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Published: November 26th 2006
On the way to Swakopmund from the Namib Naukluft Park area we drove through two passes - I especially liked Kuiseb pass - the scenery (!) was a mix of rocky hills with bands of grass growing on them, which made the whole landscape seem striped black and greeny-yellow - rolling and undulating into the distance. We filled up with fuel at Solitair and arrived in Swakopmund in time for lunch. We had driven a little detour in Walvis Bay to see if we could see the flamingoes in the lagoon (we couldn’t drive down to Sandwich Harbour to see them because you needed a 4 wheel drive for that trip). We could only see a pink line on the horizon - which with binoculars was indeed a HUGE number of flamingoes. I was expecting them to be nearer to the shore so was a little disappointed - but it was still good to see the pink line and it had not added much time to our journey. Swakopmund is the seaside holiday resort for Namibians in December and January when it gets too hot inland, and it had that holiday sort of feel to it. It was cooler as it
was on the coast, but not as cold as Luderitz, although we did have a duvet and a blanket at night, where as in Namib Naukluft we had not really needed any covers at night at all! We checked in at the Hotel Pension Rapmund and walked to the centre of Swak’. We changed some money and then went to the Village Café for lunch - it was lovely to sit in their courtyard at the back, sheltered from the wind, and enjoying the sunshine. The food and service was excellent and we enjoyed everything about it - it was relaxing and we sat there for ages just ‘chilling’. It sort of harped back to my ‘travelling’ days - I am not sure if they served banana pancakes etc, but it was the sort of place that felt as if it would! We were really only using Swak’ as a stopping place in order to visit the Cape Cross Seal Reserve further up the coast the following day. So we didn’t DO much in Swak’. We did have a little walk along the promenade (The Mole) near to the Strand Hotel and the Lighthouse Pub and Restaurant, and saw some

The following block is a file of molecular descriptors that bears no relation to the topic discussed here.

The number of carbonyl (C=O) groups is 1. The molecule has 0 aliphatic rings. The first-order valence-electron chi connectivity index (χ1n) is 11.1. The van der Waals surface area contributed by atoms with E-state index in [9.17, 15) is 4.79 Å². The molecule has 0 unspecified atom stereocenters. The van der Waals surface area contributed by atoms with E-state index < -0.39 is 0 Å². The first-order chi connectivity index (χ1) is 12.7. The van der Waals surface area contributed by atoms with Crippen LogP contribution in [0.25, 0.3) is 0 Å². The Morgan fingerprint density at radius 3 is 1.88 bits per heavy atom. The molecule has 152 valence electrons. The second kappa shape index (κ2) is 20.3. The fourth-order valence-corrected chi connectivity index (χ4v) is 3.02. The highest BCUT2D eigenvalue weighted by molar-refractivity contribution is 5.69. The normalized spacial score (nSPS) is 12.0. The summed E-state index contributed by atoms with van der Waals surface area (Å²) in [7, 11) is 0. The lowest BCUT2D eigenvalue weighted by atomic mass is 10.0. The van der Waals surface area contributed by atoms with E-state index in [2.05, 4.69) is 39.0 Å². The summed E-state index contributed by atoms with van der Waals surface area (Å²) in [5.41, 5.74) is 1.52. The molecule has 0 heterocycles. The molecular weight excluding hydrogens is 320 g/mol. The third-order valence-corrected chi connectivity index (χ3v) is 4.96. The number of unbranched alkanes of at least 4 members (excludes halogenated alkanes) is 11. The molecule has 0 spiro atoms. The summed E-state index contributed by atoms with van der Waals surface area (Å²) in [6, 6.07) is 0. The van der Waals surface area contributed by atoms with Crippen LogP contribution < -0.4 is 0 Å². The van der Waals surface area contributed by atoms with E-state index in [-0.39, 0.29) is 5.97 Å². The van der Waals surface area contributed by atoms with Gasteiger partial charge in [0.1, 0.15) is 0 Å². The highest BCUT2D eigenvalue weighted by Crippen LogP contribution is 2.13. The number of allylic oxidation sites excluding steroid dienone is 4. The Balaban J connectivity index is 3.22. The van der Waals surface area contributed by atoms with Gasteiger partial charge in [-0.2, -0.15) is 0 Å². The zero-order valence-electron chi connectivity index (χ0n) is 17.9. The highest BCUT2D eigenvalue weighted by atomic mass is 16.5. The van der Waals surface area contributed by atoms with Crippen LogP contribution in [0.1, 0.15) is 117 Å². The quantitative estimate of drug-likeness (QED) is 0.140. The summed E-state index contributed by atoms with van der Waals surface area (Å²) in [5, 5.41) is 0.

seals lazing on the rocks. We also went into the Lighthouse Pub for a quick drink, and decided to head back there for our dinner later… which we did! We liked Swakopmund, it has some lovely architecture too - traditional old German, and the Woermann Tower, which you can climb, but we didnt. When we left Swak the following day, we drove up the coast to the Cape Cross Seal Reserve. At its peak there are apparently 100s of 1,000s of seals there. We knew that the males start to arrive in October, closely followed by the females, and that it can be really noisy. As we were paying for our entrance fee, I asked if there were many seal there, and was told that there were a few… which we took to mean that maybe there were 3 or 4. We went towards the coast and the area where the seals were. As soon as we got out of the car we could smell that maybe there were more than three or four! There were probably about 100 in total (more than either of us have ever seen), and they were in groups, females around a much larger male. Most of them were just lazing on the sand and on the rocks, but some appeared to be having arguments and at times were roaring and shouting at each other! One female had a tiny little pup - which took a turn in ‘shouting’ too, at a much higher pitch than the males!! We walked along and looked at the various groups, and at some of the seals swimming and playing in the rough sea. I wonder what it is like when there are thousands there! We drove back down to Henties Bay and turned off on to the C35 towards our next stop of Twyfelfontein. The drive up to Cape Cross is the beginning of the Skeleton Coast. This is a barren area of Namibia - at this stage mostly rock and gravel. The part that saw was really barren and didn’t make us want to see much more of it. But I think that maybe further up the coast it has a different type of landscape with dunes. It was pretty cold and misty - but of course as we turned in land it became hot and sunny. In fact because the weather changed so much and heated up, I got out of the car on one of the roads, and changed into some clothes more befitting for hot weather. Just to prove how deserted the roads are - I got changed on the road without anyone to see me! There was not a car in sight! Probably someone will prove me wrong and find a satellite picture of me getting changed, or someone in a car 20 miles away will have had a super telephoto lens and prove me wrong!!
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